A Black Power member is calling for more input by gang members into the government's Gang Action plan policy. Eugene Ryder spoke to Te Kāea after the government released two new initiatives that will thrust gangs under the government spotlight.
Life hasn't always been a cup of tea for Eugene Ryder. After 29 years in the Black Power, Ryder feels the government's policy on gangs is one-sided.
“I think if we are given the opportunity then we will have a perspective and we will have a view on how we think things can work,” says Ryder.
Today the government announced two initiatives which form part of the 'Gang Action Plan' policy. Firstly, the establishment of a 'Gang Intelligence Centre' to disturb and disrupt illegal gang activity. Secondly, a pilot program in the Bay of Plenty and East Coast aimed at supporting the partners and children of gang members to lead successful lives.
Ryder supports the government's initiatives, “I think if the objective is to help gang families into better education, housing and employment then it’s a good thing.”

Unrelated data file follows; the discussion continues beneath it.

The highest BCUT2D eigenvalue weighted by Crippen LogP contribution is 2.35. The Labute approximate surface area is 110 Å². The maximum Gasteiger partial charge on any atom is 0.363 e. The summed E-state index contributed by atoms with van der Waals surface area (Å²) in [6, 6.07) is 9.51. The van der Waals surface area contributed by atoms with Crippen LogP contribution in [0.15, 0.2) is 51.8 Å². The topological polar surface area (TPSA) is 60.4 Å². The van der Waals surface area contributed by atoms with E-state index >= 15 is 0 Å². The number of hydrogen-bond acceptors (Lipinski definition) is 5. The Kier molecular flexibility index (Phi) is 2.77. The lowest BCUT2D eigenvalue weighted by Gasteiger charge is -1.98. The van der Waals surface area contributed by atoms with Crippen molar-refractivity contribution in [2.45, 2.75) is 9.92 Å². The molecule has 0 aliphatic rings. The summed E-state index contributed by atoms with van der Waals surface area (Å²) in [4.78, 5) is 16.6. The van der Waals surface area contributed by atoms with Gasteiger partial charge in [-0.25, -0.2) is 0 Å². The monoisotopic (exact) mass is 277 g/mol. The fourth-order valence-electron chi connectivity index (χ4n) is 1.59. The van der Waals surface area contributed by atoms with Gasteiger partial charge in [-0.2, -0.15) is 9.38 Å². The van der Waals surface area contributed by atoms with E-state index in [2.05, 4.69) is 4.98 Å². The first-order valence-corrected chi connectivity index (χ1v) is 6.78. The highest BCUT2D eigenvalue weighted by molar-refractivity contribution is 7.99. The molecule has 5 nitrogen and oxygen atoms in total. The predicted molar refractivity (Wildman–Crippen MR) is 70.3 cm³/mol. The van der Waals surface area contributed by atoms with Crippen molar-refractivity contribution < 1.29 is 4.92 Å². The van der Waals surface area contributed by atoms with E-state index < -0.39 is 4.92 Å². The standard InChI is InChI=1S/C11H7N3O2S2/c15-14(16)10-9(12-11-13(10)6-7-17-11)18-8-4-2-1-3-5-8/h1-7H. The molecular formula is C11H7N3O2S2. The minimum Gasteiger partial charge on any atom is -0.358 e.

But Labour MP Kelvin Davis says the government has skipped a beat, “They need to speak with gangs to see why they joined in the first place.”
Ryder says, “It’s every persons God given right to associate with whoever they want however if the attitudes of the govt aimed at behaviours of people as opposed to association then maybe we could get somewhere not all gang members are criminals as not all criminals are gang members.”
Ryder is hopeful the government's policies will help the most vulnerable of gang families.